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Posted on Nov 4, 2013 in Original Article | 0 comments

Evaluation of an App: STAB-IT™ Staphylococcus aureus Bacteremia Is Terrible


Debra A. Goff, PharmD, FCCP1, Kim Hawksworth, RPh1, Julie E. Mangino, MD, FSHEA2,3

1Department of Pharmacy, The Ohio State University Wexner Medical Center, OH, USA; 2Division of Infectious Diseases in the Department of Internal Medicine, The Ohio State University, OH, USA; 3Department of Clinical Epidemiology, The Ohio State University Wexner Medical Center, OH, USA

Corresponding Author: debbie.goff@osumc.edu

Journal MTM 2:3:15–20, 2013

10.7309/jmtm.2.3.4


Background: Research addressing how physicians utilize apps is growing, however, there is little data to show apps improve patient outcomes.

Aims: Develop an iPhone/iPad app to educate physicians on management of Staphylococcus aureus bacteremia. Secondary goals include assessing app utilization and patient outcomes pre/post implementation.

Methods: A web-based app STAB-IT™ (S. aureus bacteremia is terrible) was developed and provides: hospital specific epidemiology, microbiology, diagnosis, management, antibiotics, patient education and quiz. Learning outcome was measured by a pre/post quiz. App use was prospectively monitored using Google analytics and outcomes were retrospectively collected. Patients were eligible if admitted between September 2010 to May 2011 n =222 (i.e. pre-STAB-IT™) and September 2011 to May 2012 n=191 (i.e. post STAB-IT™) with S. aureus bacteremia. Data included age, blood cultures, vancomycin levels, negative blood cultures prior to discharge, infectious diseases consultation, time to consultation, length of stay, mortality, and hospital re-admissions.

Results: Physician knowledge of managing patients with S. aureus bacteremia significantly improved after learning how to navigate STAB-IT™ (50.2% vs. 86.6% p=0.0001). Mean utilization was 50 visitors / month, 217 (61.5%) new visitors and 136 (38.5%) returning visitors. No significant differences were seen in clinical outcomes measured in the post group.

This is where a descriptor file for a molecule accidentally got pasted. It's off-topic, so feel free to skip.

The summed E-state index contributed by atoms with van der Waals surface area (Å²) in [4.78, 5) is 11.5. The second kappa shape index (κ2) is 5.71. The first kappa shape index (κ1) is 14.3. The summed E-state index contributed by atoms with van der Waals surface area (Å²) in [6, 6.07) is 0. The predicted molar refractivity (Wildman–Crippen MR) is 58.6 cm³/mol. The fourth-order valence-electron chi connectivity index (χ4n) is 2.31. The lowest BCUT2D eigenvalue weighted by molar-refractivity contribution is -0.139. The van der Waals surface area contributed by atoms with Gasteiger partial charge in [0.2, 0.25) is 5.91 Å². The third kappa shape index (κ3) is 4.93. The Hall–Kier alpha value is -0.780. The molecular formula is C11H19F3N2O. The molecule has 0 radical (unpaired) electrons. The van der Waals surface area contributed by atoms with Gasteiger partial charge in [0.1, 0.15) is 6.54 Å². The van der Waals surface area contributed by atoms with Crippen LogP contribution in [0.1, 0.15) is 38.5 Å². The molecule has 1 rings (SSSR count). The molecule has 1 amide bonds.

Conclusion: Learning how to navigate a web-based app STAB-IT™ improved physicians knowledge of managing patients with S. aureus bacteremia. Larger studies over a longer time period are needed to further define the relationship between app use and patient outcomes for this common clinical condition.


Introduction

Technology is changing the practice of medicine. In the “The Creative Destruction of Medicine: How the Digital Revolution Will Create Better Health Care”, Eric Topol, author and physician, describes how smartphones have radically changed our lives; yet many digital medical innovations (i.e.) mobile applications (apps) lie unused, because much of the medical community’s resistance to change.1 Apps allow healthcare providers to access information at the point-of-care to enhance decision making. Recent reviews of infectious diseases apps have identified limitations to each app.2, 3 Research addressing how physician’s utilize apps in medicine is rapidly growing, however, there is a paucity of data to show that physicians use of apps improve patient outcomes. The Ohio State University Wexner Medical Center (OSUWMC) is a 1,234 bed academic teaching hospital; our purpose is to develop an app for the iPhone/ iPad to educate our health care providers on the optimal management of Staphylococcus aureus bacteremia. This focus was chosen for our first app based on preliminary work assessing our outcomes of patients with Staph aureus bacteremia. Secondary goals include assessing app use and patient outcomes pre and post implementation of this app.